Mosley v. Commissioner of Social Security

Filing 20

DECISION and ORDER granting 14 Motion for Attorney Fees. Signed by Hon. Elizabeth A. Wolford on 5/8/24. (NNR)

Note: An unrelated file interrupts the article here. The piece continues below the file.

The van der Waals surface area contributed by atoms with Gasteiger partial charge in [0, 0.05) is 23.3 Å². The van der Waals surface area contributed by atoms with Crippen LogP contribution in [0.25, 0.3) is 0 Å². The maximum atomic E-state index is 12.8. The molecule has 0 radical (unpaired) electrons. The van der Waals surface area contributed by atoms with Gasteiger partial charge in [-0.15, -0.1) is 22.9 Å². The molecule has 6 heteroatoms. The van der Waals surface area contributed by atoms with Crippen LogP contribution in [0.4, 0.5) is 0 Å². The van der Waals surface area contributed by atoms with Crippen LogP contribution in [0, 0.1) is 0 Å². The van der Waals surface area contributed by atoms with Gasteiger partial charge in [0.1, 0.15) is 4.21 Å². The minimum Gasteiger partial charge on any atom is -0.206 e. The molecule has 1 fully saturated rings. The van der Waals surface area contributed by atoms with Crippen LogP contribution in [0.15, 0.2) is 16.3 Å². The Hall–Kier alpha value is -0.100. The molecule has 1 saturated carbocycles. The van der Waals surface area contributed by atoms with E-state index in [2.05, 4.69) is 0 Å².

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UNITED STATES DISTRICT COURT WESTERN DISTRICT OF NEW YORK ___________________________________ CHRISTOPHER M., v. DECISION AND ORDER Plaintiff, COMMISSIONER OF SOCIAL SECURITY, 1:21-CV-00580-EAW Defendant. ____________________________________ INTRODUCTION Plaintiff Christopher M. (“Plaintiff”) seeks attorneys’ fees in the amount of $23,660.50 pursuant to 42 U.S.C. § 406(b). (Dkt. 14). The Commissioner of Social Security (“the Commissioner”) neither supports nor opposes Plaintiff’s fee request. (Dkt. 16). For the reasons that follow, the Court grants Plaintiff’s motion. BACKGROUND On May 4, 2021, Plaintiff filed this action, seeking review of the Commissioner’s final decision denying his application for Disability Insurance Benefits (“DIB”). (Dkt. 1). Plaintiff moved for judgment on the pleadings on March 22, 2022. (Dkt. 7). On August 8, 2022, the Court approved the parties’ stipulation for remand, reversing the Commissioner’s final decision and remanding the matter for further proceedings. (Dkt. 10). -1- By Stipulated Order filed on August 26, 2022, the Court approved payment of $5,850.83 to Plaintiff’s counsel pursuant to the Equal Access to Justice Act, 28 U.S.C. § 2412(d) (“EAJA”), for services performed in connection with this action and $402.00 in legal costs. (Dkt. 12). On January 28, 2024, the Commissioner issued a Notice of Award in connection with Plaintiff’s claim, which stated that the Commissioner withheld $35,660.50 from Plaintiff’s past-due benefits to pay for Plaintiff’s attorneys’ fees. (Dkt. 14-5 at 3). On February 16, 2024, Plaintiff moved pursuant to 42 U.S.C. § 406(b) seeking $23,660.50 in attorneys’ fees. (Dkt. 14). In her motion, Plaintiff’s counsel indicates that her firm was awarded the sum of $5,850.83 under the EAJA, which the firm will refund to Plaintiff. (Dkt. 14-1 at 2). The Commissioner filed a response on February 22, 2024. (Dkt. 16). On April 4, 2024, the Court issued an order requesting supplemental briefing on the issue of timeliness of Plaintiff’s motion. (Dkt. 17). Plaintiff filed his response on April 18, 2024. (Dkt. 19). DISCUSSION I. Timeliness of the Motion Generally, a fee application under § 406(b) must be filed within 14 days after the entry of judgment. Fed. R. Civ. P. 54(d)(2)(B)(1). Rule 54(a)(2)(B) as applied to § 406(b) motions for attorneys’ fees, requires that a party moving for attorneys’ fees file the motion within 14 days of notice of a benefits award. Sinkler v. Berryhill, 932 F.3d 83, 88 (2d Cir. 2019). Additionally, a presumption applies that a notice is received “three days after mailing.” Id. at 89 n.5; see also Fed. R. Civ. P. 6(d). -2- While Rule 54 requires a fee motion be filed within 14 days, a court “may, for good cause, extend the time on motion made after the time has expired if the party failed to act because of excusable neglect.” Fed. R. Civ. P. 6(b)(1)(B); see also Sinkler, 932 F.3d at 89 (“district courts are empowered to enlarge [the 14-day] filing period where circumstances warrant”). “‘[E]xcusable neglect’ is an ‘elastic concept,’ that is ‘at bottom an equitable one, taking account of all relevant circumstances surrounding the party’s omission.’” Tancredi v. Metro. Life Ins. Co., 378 F.3d 220, 228 (2d Cir. 2004) (internal citation omitted). “To determine whether a party’s neglect is excusable, a district court should take into account: ‘[1][t]he danger of prejudice to the [opposing party], [2] the length of the delay and its potential impact on judicial proceedings, [3] the reason for the delay, including whether it was in the reasonable control of the movant, and [4] whether the movant acted in good faith.’” Id. (quoting Pioneer Inv. Servs. Co. v. Brunswick Assocs. Ltd. P’ship, 507 U.S. 380, 395 (1993)) (alterations in original). Here, the Commissioner issued the Notice of Award on January 28, 2024. (Dkt. 145). Considering the requirements of Fed. R. Civ. P. 6(d) and 54(d)(2)(B), Plaintiff’s motion for attorneys’ fees was due by February 14, 2024. However, Plaintiff filed his application two days later on February 16, 2024. (Dkt. 14). In her supplemental papers Plaintiff’s counsel requests the Court to deem the instant application timely because the Notice of Award was not received by her firm until February 2, 2024. (Dkt. 19 at 3; Dkt. 19-1 at ¶¶ 4, 8). Alternatively, and in the event the Court was inclined to find Plaintiff’s application untimely, counsel requests that the Court excuse Plaintiff’s late filing. (Dkt. 19 at 3). -3- The Court is not persuaded that, based on the current record, counsel has sufficiently rebutted the three-day mailing presumption by demonstrating that her firm received the Notice of Award on February 2, 2024. However, under the circumstances of this case, the Court finds excusable neglect and exercises its discretion to excuse Plaintiff’s delay in submitting the instant application. The Court finds that counsel appears to have acted in good faith and no party has suffered any prejudice by the short delay. See, e.g., Eddie Lee S. v. Comm’r of Soc. Sec., No. 18-CV-186(HKS), 2021 WL 5296907, at *2 (W.D.N.Y. Nov. 15, 2021) (plaintiff’s short 6-day delay excused); Lesterhuis v. Comm’r of Soc. Sec., 408 F. Supp. 3d 292, 295 (W.D.N.Y. 2019) (nine-day delay excused); Tanner v. Comm’r of Soc. Sec., No. 5:15-CV-577(TJM/ATB), 2018 WL 6521585, at *3 (N.D.N.Y. Dec. 12, 2018) (19-day delay found to be brief and justified when it was not a bad-faith attempt to increase the recovered fees). Accordingly, excusable neglect justifies the late filing. II. The Reasonableness of the Requested Fee Section 406(b) provides, in relevant part, as follows: Whenever a court renders a judgment favorable to a claimant under this subchapter who was represented before the court by an attorney, the court may determine and allow as part of its judgment a reasonable fee for such representation, not in excess of 25 percent of the total of the past-due benefits to which the claimant is entitled by reason of such judgment. . . . 42 U.S.C. § 406(b)(1)(A). In other words, § 406(b) allows a successful claimant’s attorney to seek court approval of his or her fees, not to exceed 25 percent of the total past-due benefits. Section 406(b) “calls for court review of [contingent-fee] arrangements as an independent check, to assure that they yield reasonable results in particular cases.” Gisbrecht v. Barnhart, 535 U.S. 789, 807 (2002). This review is subject to “one boundary -4- line: Agreements are unenforceable to the extent that they provide for fees exceeding 25 percent of the past-due benefits.” Id. “Within the 25 percent boundary, . . . the attorney for the successful claimant must show that the fee sought is reasonable for the services rendered.” Id. Accordingly, a fee is not automatically recoverable simply because it is equal to or less than 25 percent of the client’s total past-due benefits. “To the contrary, because section 406(b) requires an affirmative judicial finding that the fee allowed is ‘reasonable,’ the attorney bears the burden of persuasion that the statutory requirement has been satisfied.” Id. at 807 n.17. As such, the Commissioner’s failure to oppose the motion is not dispositive. Mix v. Comm’r of Soc. Sec., No. 6:14-CV-06219 (MAT), 2017 WL 2222247, at *2 (W.D.N.Y. May 22, 2017). Several factors are relevant to the reasonableness analysis, including the following: (1) “whether the contingency percentage is within the 25% cap[;]” (2) “whether there has been fraud or overreaching in making the agreement[;]” and (3) “whether the requested amount is so large as to be a windfall to the attorney.” Wells v. Sullivan, 907 F.2d 367, 372 (2d Cir. 1990). Also relevant are the following: (1) “the character of the representation and the results the representative achieved[;]” (2) “the amount of time counsel spent on the case[;]” (3) whether “the attorney is responsible for delay[;]” and (4) “the lawyer’s normal hourly billing charge for noncontingent-fee cases.” Gisbrecht, 535 U.S. at 808. When determining whether a requested fee constitutes a windfall, courts are required to consider: (1) “the ability and expertise of the lawyers and whether they were particularly efficient[,]” (2) “the nature and length of the professional relationship with the -5- claimant—including any representation at the agency level[,]” (3) “the satisfaction of the disabled claimant[,]” and (4) “how uncertain it was that the case would result in an award of benefits and the effort it took to achieve that result.” Fields v. Kijakazi, 24 F.4th 845, 854-55 (2d Cir. 2022). Here, Plaintiff’s counsel seeks $23,660.50 and indicates that this amount is significantly less than 25 percent of the total amount of past-due benefits—$142,642.00— awarded by the Commissioner. 1 (Dkt. 14-1 at 7, 8; 14-2 at ¶ 11). The Commissioner neither supports nor opposes counsel’s request for $23,660.50. (Dkt. 16 at 1). Utilizing the factors set forth above, the Court finds that the amount counsel seeks is within the 25 percent statutory cap, and that there is no evidence of fraud or overreaching in the making of the contingency agreement between counsel and Plaintiff. Counsel provided effective representation resulting in Plaintiff successfully receiving the benefits sought. There is no reason to believe that Plaintiff is dissatisfied with the outcome of such representation. Here, the success of Plaintiff’s claim was uncertain as demonstrated by multiple denials of his application at the agency level. Accordingly, the amount of time expended by counsel was reasonable in light of the issues presented, the extent and character of representation, Plaintiff’s counsel’s expertise, and the absence of any significant delay in the proceedings caused by counsel. The requested fee would result in a de facto hourly rate of $917.07 ($23,660.50 divided by 25.8 hours). (Dkt. 14-1 at 8, 9; Dkt. 14-2 at ¶ 13; Dkt. 14-3 at 2). The Court The Commissioner withheld $35,660.50 from Plaintiff’s past-due benefits for payment of Plaintiff’s attorneys’ fees. (Dkt. 14-5 at 3). 1 -6- finds that neither the de facto hourly rate, nor the overall requested attorneys’ fees amount, constitutes a windfall. Even though the hourly rate requested is greater than Plaintiff’s counsel’s normal hourly rate of $400.00 per hour (Dkt. 14-2 at ¶ 16), counsel’s successful representation of Plaintiff’s interests achieved reversal of the Commissioner’s decision and remand of Plaintiff’s application, ultimately resulting in a favorable decision. (Dkt. 14-4). The effective hourly rate of $917.07 falls within (or below) the range of rates under § 406(b) approved by courts. See e.g., Fields, 24 F.4th at 856 (effective hourly rate of $1,556.98 was not “windfall”); Hennelly v. Kijakazi, No. 20-CV-4786 (JGK), 2023 WL 3816961, at *2 (S.D.N.Y. June 5, 2023) (hourly rate of $1,705.16 did not constitute “windfall” to counsel); Leonard J.H. v. Comm’r of Soc. Sec., No. 18-CV-1436-FPG, 2023 WL 2768300, at *4 (W.D.N.Y. Apr. 4, 2023) (hourly rate of $1,473.77 was not windfall to counsel) (collecting cases); John C. v. Comm’r of Soc. Sec., No. 20-CV-99-FPG, 2023 WL 2623584, at *2 (W.D.N.Y. Mar. 24, 2023) (court approved the de facto hourly rate of $1,685.39). Accordingly, in light of the above, the Court finds that the requested fee award of $23,660.50 is reasonable and in line with awards generally approved in this District for similar work performed. The Court is also mindful that “payment for an attorney in a social security case is inevitably uncertain.” Wells, 907 F.2d at 371. Accordingly, the Second Circuit has “recognized that contingency risks are ‘necessary factors’ in determining reasonable fees under § 406(b).” Id. The Court also notes that counsel is required to return the previously received EAJA fee award of $5,850.83 to Plaintiff. (Dkt. 12). See Gisbrecht, 535 U.S. at 796 (“Fee awards -7- may be made under both [EAJA and § 406(b)], but the claimant’s attorney must refund to the claimant the amount of the smaller fee . . . .”). CONCLUSION For the foregoing reasons, Plaintiff’s motion for attorneys’ fees under § 406(b) (Dkt. 15) is granted, and the Court hereby orders as follows: (1) Plaintiff’s counsel is awarded attorneys’ fees in the amount of $23,660.50; and (2) Plaintiff’s counsel must refund the previously received EAJA fee of $5,850.83 to Plaintiff. SO ORDERED. __________________________________ ELIZABETH A. WOLFORD Chief Judge United States District Court Dated: May 8, 2024 Rochester, New York -8-